Is it better to cook for your dogs?

Is it better to cook for your dogs?

I think it's safe to say that when a new year rolls in, one of the things that is at the forefront of everyone's mind is health. Since my dogs are always at the forefront of my mind as well, I started thinking about their nutrition, and if I could be doing better than kibble. 

To be upfront, I don't know much about canine nutrition. I feed the dogs Orijen because I read that it's the best for them. But I see how my dogs look at me while I'm slicing and dicing in the kitchen. I know they love human food, and I would enjoy cooking for them. But, as I've found out, cooking for dogs isn't as easy as cooking for myself.

All commercial pet food has to be "complete and balanced." The AAFCO is a voluntary association of agencies that are supposed to enforce labeling requirements, nutrition info, etc to pet food labels. How they enforce this is unclear. But basically, if your kibble doesn't have the right nutritional composition for your pet, it can't be commercially produced. 

Now the thing that probably scares most people is that where the nutrients come from doesn't really matter. The AAFCO site does break down that all the meat/poultry and their respective byproducts should come from slaughtered mammals. These should technically not be from diseased or disabled animals by USDA standards, but again it's kind of dicey how this would be determined. If there were SNAFUs, the AAFCO would have to convene with the FDA to use their regulatory power, and communicate on a course of action. 

Either way, we don't have a clear idea of exactly what the major parts of the ingredients list really mean. 

But going back to the "complete and balanced" part, the proportions of nutrients in pet food is curated to fulfill your pet's needs. I've found that it's extremely difficult to regulate this in your kitchen. A good homemade pet recipe would need to have very specific measurements for different types of protein and carbs, and an array of foods so that your pet would be getting all of their nutrients in a meal. The scary thing is, if you don't get this right nutrient imbalances can take a while to show up in adult dogs.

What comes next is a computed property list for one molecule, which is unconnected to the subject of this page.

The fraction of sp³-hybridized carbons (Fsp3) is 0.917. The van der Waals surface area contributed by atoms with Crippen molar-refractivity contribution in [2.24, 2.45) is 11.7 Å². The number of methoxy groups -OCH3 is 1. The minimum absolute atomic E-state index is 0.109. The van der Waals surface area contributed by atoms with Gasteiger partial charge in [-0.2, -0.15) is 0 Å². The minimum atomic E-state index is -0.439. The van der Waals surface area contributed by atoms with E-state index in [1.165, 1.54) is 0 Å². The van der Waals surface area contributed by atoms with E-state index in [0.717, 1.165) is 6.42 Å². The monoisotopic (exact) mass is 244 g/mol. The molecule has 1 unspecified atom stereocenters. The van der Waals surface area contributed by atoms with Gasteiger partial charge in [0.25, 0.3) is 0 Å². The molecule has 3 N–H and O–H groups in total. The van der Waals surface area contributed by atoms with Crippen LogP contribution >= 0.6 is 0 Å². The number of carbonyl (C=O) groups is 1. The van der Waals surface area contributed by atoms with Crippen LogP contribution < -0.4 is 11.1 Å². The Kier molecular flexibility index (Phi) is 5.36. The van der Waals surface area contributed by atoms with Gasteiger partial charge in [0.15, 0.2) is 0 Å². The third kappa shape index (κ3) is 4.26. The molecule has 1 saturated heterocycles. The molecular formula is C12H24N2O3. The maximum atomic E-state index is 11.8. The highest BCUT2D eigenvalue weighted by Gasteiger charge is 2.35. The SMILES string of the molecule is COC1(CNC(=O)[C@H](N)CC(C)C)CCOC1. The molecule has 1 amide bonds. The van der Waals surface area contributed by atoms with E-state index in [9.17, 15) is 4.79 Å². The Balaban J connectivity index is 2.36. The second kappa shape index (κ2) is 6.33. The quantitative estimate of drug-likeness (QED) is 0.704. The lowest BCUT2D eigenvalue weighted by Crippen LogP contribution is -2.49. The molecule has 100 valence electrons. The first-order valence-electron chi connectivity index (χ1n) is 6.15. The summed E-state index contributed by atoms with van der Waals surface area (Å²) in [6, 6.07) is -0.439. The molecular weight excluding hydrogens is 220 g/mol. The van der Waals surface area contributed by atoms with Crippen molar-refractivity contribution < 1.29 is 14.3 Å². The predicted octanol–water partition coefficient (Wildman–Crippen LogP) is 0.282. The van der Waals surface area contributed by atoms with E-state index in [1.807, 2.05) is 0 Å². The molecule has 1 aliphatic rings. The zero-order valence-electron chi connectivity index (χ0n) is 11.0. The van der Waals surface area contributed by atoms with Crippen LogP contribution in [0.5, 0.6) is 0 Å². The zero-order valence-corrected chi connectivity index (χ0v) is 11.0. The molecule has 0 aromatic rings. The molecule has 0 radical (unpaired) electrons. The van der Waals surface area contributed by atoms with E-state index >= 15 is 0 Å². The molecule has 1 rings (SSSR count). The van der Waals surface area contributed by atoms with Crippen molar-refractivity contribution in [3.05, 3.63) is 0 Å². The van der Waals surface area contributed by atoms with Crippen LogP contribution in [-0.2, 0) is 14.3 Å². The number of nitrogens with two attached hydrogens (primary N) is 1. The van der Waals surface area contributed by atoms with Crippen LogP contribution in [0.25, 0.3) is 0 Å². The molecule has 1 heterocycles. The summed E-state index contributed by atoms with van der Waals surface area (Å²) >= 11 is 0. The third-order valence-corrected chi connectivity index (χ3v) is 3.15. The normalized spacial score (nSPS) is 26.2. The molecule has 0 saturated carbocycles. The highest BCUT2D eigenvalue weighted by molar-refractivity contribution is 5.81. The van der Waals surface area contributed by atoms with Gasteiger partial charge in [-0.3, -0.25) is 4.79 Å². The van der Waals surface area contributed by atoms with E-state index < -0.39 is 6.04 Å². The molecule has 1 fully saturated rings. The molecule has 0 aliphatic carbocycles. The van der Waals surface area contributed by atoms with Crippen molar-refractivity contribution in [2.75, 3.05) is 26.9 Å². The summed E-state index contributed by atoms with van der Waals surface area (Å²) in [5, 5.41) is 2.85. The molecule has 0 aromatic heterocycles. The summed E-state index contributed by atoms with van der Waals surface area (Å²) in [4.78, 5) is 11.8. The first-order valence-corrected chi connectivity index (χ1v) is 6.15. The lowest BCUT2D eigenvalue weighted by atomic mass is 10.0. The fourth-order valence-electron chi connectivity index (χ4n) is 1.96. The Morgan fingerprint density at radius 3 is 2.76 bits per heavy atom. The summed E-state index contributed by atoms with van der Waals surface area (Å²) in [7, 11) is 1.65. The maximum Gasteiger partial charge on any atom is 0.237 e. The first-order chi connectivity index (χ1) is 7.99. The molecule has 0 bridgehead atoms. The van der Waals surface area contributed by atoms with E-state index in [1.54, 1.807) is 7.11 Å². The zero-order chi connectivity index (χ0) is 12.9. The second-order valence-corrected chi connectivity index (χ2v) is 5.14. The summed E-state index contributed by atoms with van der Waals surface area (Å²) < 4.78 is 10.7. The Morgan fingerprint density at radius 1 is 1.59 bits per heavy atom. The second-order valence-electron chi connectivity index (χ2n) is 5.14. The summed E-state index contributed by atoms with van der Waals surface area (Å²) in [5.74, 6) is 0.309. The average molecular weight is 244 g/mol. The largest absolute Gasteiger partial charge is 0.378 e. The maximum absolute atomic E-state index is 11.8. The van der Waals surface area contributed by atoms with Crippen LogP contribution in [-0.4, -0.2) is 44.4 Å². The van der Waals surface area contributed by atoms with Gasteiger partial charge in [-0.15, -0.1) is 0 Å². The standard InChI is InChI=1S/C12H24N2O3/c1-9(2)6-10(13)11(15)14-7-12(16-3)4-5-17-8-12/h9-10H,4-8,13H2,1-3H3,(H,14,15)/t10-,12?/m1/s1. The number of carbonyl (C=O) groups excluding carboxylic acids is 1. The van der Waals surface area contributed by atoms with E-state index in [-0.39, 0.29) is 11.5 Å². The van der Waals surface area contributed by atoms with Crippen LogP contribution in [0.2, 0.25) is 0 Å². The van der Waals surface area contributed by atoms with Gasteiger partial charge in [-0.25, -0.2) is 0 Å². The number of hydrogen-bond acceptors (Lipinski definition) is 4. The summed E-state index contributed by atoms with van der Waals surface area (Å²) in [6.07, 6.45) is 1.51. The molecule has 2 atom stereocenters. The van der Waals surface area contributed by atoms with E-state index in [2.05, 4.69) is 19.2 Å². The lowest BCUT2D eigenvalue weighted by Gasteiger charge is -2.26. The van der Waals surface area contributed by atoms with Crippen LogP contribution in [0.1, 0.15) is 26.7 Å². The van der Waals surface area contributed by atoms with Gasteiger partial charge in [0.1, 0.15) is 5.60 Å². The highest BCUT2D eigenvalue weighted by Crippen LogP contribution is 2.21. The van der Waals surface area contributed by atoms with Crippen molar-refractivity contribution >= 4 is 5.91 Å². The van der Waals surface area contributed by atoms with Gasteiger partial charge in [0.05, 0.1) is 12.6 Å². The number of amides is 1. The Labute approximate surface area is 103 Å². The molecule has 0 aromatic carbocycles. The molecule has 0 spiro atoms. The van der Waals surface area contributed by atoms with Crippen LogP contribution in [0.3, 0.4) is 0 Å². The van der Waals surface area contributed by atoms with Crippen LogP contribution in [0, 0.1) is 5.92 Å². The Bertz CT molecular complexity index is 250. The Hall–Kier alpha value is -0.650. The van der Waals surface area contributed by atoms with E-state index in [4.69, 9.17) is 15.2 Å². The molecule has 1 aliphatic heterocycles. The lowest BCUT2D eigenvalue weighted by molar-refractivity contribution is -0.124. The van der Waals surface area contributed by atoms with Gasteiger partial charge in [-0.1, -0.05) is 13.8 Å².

I know we all would feel hella guilty if we think we're doing the best for our dogs, and two years later, find out that our recipes actually were always lacking the right amount of zinc. 

At the end of the day, I think it's specific to your lifestyle. If you are someone who is busy and don't have the time to make home cooked meals for your dogs, kibble is alright. Just make sure you do your research about ingredients, and speak to your vet to see if your pet needs any specific diets. 

If your pet has special dietary needs or you do have the time and desire to make home cooked meals, I would recommend sticking to vet recommended recipes. You can learn more about pet nutrition and find resources here

Personally, I will be sticking to kibble for the time being. But I may treats the dogs to some home cooking from time to time :)

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